KMA endorses MagMutual, one of the leading providers of medical professional liability insurance, as the exclusive insurer for our member physicians, residents and medical students, ensuring the best possible value and service for our members. KMA members receive a 15% premium discount.
As the largest medical liability insurer based in the Southeast, MagMutal offers extensive coverage through a network of Kentucky agents specialized in medical malpractice insurance as well as state-specific claims handling, risk management and educational resources.
It’s just Fifth Third Insurance-EPIC Insurance Solutions President Don Thompson, also known as “EPIC Man.”
He dresses this way for a good reason—to raise money for kids with cancer to go to camp for a week.
It’s all part of EPIC’s “Capes for Camp” initiative with Kosair Charities to help send kids to Camp Quality Kentuckiana where children who have, or are in remission of, cancer can “come together to just be kids.”
This is the fourth year Fifth Third Insurance-EPIC Insurance Solutions is helping support the initiative through its community service program, EpiCares.
Each child who is cleared to attend the camp receives a cape at the kickoff event. “They love it,” Thompson said. “It’s like their badge of honor.”
This year’s event is June 25. Events include a DJ, photo booth and other fun activities.
For one week each year, EPIC Man goes out into the community and visits businesses, clients and people the firm knows to seek donations. Last year’s fundraising goal was $25,000; it’s $40,000 this year. In the past three years, EPIC has helped send more than 300 kids to camp.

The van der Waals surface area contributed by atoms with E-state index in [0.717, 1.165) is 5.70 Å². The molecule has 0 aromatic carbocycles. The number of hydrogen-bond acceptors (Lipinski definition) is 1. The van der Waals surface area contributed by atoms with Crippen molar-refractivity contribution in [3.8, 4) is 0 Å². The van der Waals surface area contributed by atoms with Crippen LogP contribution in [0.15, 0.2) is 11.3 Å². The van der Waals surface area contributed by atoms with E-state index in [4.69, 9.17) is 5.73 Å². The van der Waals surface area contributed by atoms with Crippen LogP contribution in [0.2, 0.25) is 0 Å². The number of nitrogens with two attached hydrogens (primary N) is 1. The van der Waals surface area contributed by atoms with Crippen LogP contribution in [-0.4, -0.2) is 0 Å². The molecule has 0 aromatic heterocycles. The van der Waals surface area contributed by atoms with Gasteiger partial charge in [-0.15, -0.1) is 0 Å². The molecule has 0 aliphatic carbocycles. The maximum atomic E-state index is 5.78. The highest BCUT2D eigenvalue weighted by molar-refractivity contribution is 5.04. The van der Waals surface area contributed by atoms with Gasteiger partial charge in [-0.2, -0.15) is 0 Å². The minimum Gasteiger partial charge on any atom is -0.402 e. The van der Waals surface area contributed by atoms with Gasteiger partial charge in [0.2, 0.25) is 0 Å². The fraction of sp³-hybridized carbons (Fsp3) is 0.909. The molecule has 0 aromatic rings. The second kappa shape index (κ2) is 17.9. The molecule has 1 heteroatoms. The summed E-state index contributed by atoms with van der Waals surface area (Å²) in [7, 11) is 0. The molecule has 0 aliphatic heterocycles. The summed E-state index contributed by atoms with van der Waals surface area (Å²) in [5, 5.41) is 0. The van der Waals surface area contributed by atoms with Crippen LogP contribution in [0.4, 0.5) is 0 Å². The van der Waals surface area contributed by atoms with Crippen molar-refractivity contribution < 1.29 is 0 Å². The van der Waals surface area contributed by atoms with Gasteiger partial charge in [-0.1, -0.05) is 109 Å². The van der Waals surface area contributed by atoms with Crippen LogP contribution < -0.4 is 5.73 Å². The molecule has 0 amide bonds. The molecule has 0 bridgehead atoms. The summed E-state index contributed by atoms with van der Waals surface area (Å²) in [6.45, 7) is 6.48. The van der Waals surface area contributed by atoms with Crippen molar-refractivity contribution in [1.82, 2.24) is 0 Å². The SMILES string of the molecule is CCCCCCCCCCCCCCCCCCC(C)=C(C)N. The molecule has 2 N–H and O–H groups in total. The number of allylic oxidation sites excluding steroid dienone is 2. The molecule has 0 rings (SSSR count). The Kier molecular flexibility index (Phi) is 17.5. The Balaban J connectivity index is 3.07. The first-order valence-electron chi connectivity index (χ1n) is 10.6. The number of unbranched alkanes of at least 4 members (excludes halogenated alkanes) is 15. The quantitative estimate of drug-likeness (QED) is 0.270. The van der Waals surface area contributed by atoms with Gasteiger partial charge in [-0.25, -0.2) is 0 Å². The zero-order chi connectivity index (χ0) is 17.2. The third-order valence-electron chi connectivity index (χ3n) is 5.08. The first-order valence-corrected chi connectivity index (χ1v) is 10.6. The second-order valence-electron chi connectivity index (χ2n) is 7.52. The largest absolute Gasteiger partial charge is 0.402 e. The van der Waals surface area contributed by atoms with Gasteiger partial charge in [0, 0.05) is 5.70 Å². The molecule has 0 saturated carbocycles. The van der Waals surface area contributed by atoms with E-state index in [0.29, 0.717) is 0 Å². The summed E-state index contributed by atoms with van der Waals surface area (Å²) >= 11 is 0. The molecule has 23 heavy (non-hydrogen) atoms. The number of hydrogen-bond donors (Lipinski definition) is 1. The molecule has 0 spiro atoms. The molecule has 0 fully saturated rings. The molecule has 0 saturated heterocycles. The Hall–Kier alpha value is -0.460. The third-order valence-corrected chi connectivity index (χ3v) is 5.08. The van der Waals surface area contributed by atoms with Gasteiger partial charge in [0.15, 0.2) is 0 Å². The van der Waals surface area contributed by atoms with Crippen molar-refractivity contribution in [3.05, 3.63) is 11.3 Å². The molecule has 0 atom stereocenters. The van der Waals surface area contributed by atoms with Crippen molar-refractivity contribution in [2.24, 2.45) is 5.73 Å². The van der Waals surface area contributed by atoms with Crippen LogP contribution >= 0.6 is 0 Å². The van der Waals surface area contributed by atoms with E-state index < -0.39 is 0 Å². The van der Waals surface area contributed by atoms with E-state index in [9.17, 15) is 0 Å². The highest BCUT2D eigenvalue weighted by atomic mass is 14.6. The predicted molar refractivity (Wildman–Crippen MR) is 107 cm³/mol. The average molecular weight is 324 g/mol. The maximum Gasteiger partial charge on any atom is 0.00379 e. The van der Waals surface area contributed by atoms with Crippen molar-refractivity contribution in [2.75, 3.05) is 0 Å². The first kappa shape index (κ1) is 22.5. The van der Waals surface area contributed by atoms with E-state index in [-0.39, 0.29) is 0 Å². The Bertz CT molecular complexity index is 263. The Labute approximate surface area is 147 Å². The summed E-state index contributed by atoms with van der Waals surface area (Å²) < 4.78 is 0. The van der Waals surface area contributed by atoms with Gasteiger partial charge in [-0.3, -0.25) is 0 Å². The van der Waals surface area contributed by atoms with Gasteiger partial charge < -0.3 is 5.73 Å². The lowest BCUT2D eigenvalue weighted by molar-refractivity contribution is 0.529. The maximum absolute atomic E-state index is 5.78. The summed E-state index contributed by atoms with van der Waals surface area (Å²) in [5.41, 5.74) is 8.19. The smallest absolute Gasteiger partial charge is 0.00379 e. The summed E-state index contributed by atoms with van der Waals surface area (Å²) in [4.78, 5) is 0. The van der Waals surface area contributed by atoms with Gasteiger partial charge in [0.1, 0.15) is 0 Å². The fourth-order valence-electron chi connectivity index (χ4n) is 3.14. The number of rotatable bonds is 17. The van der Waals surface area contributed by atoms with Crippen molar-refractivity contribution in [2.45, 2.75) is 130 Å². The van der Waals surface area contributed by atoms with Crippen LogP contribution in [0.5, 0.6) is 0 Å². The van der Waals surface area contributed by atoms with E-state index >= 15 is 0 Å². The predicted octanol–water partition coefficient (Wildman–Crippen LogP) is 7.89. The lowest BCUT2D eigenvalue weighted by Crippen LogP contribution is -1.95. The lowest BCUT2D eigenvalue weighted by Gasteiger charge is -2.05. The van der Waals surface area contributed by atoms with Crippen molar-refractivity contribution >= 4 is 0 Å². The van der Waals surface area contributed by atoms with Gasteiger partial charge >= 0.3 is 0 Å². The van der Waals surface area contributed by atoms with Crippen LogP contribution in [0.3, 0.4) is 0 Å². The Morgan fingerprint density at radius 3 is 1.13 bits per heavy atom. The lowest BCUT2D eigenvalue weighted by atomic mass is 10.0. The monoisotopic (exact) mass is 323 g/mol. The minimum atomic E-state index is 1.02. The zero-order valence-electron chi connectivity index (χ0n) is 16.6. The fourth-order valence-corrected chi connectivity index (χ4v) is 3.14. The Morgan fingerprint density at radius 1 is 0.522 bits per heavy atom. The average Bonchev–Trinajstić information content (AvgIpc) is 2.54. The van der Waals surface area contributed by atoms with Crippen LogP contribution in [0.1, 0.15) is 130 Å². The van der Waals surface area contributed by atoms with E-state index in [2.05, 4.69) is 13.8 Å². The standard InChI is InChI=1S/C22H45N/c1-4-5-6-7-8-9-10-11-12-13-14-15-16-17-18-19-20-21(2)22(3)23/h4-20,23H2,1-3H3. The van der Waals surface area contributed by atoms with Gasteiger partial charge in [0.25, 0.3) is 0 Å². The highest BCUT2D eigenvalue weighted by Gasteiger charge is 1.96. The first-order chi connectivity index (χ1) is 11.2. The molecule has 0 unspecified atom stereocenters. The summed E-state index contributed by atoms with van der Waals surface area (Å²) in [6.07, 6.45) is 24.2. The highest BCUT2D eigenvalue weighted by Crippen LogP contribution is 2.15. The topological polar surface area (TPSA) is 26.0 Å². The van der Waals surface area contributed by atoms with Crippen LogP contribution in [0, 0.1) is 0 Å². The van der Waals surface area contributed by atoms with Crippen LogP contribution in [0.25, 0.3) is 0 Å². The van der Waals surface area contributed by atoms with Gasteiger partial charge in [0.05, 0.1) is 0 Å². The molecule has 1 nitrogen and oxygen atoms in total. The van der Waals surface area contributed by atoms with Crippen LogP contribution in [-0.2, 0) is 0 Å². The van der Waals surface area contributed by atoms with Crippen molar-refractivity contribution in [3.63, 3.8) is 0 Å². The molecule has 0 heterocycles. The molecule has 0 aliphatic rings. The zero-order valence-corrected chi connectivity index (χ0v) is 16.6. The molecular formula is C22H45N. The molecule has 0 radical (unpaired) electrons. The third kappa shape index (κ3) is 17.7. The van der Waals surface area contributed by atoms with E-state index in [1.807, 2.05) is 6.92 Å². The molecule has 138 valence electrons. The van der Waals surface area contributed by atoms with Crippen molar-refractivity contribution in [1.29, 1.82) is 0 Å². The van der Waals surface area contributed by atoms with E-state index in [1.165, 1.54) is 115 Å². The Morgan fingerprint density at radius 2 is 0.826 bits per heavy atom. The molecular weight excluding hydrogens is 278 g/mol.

To support Capes for Kids, contact Charity Cissell, EPIC operations manager at firstname.lastname@example.org or 502-805-3742.
Thompson wishes he could take the credit for coming up Capes for Camp. But the idea grew from the camp’s superhero theme one year. “It took on a life of its own,” he said. Now, it’s even incorporated in EPIC’s website.
Kosair Charities has recognized Fifth Third Insurance-EPIC Insurance Solutions with their “Corporate Kite Award” for the company’s partnership to “protect the health and well-being of children in Kentucky and Southern Indiana.”
In addition to Capes for Camp, EPIC employees have also chosen to contribute their time and financial support to more than 25 nonprofits since the company was founded in 2013.
The organization is so dedicated to supporting the community that it formed an EpiCares committee that meets monthly to decide which organizations to support. These organizations include the American Heart Association, the American Red Cross, the Boys and Girls Club, the Fund for the Arts and Metro United Way, for example.
“We feel strongly about giving back to the community and being involved in as many ways as we can,” Thompson said.
Every two weeks during staff meetings, the company also conducts “payday talks” where leaders invite nonprofit organizations who “line up with Epic’s core values” to let employees know about opportunities at their organization.
“There’s no pressure for them to be involved,” Thompson said. “We just want to make them aware.”
For those employees who choose to participate in EpiCare’s Capes for Camp, “It’s a great ‘feel good’ for all of us to be involved and to be able to help these kids out,” Thompson said.